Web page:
So, do you, Senior Airman, wish to accept to e under UCMJ????


Oh, but that brings me back to the friendly area of kumana matata, I mean, Posse Comitatus, if said other folks are already performing surveilance and they are under UCMJ, might they be overstepping this statute?

Oh well. Perhaps someone very, very, very high can shed some light on this subject.

In the mean time, remember, UAVs save HUMINT, I mean, they also save human lives, at at what cost? PRICELESS!

This is Oilygarch, Over-


OTOH, if CAP would like to have UAVs....

...I can hook you up.

Romour has it, actually the cat is outta the bag for a while, "real" service pilots HATE flying UAVs. They feel like they've done somethnig wrong and were put on a time-out!

This has left the services to scramble, not even for warrant ocifers, but E-5s and above. Yess, lowering the bar and categorising the MOS or AFSC as one for the enlisted ranks. Only minimum qualifiactions sought are that of single engine prop job pilot.

With that in mind.... *trumpets announce* *TATATATATAAA* *Civil Air Patrol to the Rescue!* -& that can even e part of the Cadet Program as an optional career track for which advanced placement in the military, Coast Guard or Agencies could be arranged with just a little smoke-filled room conferencing...

And SMs could aso be operators.

With this being a Specialty within the Pilot Specialty Track it woud further reduce the cost of UAVs if thesew were to be operated by volunteers, yet with said volunteers, and due to the types of missions UAVs do, and once Posse Comitatus issues are ironed out, there would be a much lesser concern with loss of life.


This is Oilygarch, Out!


Yo! Oily G!

Cool postings, Brother.

I'm sure not "Very high" in the organization, but let me try to sort through what you are posting here, and we'll see if we can formulate one of our usual, brilliant plans that we can talk about over a cyber-beer.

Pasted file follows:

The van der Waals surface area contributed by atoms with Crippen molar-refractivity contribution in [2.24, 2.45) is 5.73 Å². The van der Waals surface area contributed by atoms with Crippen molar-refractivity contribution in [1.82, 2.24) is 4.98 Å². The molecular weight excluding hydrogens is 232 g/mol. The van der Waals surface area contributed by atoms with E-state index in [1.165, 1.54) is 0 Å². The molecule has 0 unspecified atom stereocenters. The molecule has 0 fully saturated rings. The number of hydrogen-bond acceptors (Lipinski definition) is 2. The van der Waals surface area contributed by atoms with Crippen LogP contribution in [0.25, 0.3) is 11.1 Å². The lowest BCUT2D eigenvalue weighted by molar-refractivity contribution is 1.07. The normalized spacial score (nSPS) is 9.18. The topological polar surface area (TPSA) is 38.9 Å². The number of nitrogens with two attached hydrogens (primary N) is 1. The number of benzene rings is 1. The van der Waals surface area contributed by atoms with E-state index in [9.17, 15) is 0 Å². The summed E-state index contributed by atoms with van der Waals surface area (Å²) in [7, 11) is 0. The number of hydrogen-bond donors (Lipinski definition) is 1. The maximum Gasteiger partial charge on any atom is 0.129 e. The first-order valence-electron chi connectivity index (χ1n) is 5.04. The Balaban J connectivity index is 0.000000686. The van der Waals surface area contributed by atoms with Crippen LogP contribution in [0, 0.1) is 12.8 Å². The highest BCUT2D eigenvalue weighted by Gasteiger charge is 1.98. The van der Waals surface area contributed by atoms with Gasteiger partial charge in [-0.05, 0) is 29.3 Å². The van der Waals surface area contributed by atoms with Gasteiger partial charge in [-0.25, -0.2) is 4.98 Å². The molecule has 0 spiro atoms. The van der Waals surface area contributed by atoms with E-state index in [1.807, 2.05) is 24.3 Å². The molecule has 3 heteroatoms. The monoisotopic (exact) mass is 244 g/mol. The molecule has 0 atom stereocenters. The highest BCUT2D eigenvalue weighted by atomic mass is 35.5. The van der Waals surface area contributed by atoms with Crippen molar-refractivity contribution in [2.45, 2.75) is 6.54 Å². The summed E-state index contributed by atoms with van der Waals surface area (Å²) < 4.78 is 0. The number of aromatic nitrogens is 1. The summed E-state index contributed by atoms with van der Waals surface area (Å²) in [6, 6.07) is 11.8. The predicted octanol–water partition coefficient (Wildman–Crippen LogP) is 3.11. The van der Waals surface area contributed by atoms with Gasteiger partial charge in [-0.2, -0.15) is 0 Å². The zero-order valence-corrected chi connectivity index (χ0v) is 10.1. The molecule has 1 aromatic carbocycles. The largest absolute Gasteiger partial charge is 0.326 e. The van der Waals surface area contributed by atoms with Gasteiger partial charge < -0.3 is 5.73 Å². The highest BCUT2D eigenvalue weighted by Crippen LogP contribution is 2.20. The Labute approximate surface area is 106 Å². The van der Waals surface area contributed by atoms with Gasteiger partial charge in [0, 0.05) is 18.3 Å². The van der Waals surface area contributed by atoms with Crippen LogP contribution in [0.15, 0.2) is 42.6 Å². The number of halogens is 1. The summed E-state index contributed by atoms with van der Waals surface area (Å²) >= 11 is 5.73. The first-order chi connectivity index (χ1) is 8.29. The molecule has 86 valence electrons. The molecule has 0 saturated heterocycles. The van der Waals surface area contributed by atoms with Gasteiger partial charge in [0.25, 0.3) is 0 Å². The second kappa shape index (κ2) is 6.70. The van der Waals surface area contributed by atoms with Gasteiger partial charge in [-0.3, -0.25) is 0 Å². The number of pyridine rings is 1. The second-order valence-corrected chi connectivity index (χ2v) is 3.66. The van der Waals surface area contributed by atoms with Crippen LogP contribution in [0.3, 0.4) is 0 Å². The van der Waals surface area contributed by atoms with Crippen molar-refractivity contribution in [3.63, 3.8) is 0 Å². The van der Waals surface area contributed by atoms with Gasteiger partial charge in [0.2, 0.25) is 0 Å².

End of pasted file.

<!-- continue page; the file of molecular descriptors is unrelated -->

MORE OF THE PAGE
Yes, losing a Predator is not as bad as losing a pilot. But, and I don't know why the P fell from the sky, but just maybe having a pilot on board might have prevented that. If the Mexicans are shooting at us, then we have to play by WAY different rules, but I'll assume for the time being that the loss was accidental.

OK, Two questions are implied in your post.

1. Is CAP included as part of the Air Force to the extent that our operations are governed by the Pussy Communist Act?

Answer: What we used to call the Standard Army Answer: Depends upon the situation.

IF CAP is called up by the USAF, acting as a Auxiliary of the USAF, performing a mission that the USAF is supposed to be doing but is having us instead, then YES. We are part of the USAF and would fall under the PC Act.

BUT, If we are being called up by CAP to fly on behalf of the Border Patrol, based on a Memo of Undestanding, and acting as a federally-chartered corporation and flying service, then NO. We are an extension of the Border Patrol.

But, whoa and wait. Since CAP will be reimbursed for the flight hours, unless the mission is a "Search and Location" mission, then the flight is a commercial one, and you better have commercial paper and a class 2 medical in your zipper-suit pocket or the FAA will come around your house in the middle of the night and take you away.

CAP regulations are MORE restrictive, saying that we can't do certain law enforcement things, but we can do others, like fly drug agents around looking for dope fields. Our regulations, though, can be changed quicker than you can say "Rip off your wing patches, boys and girls."

So... I think it is interesting the FAA's choice of words in THEIR regs... "Search and Location," not "Search and Rescue."

IF we were to be assigned the mission of border patrol, would we be "Searching" for the "Location" of Wetbacks? Hmmmm.....

I don't think the UCMJ has much to do with anything, at least not in this context.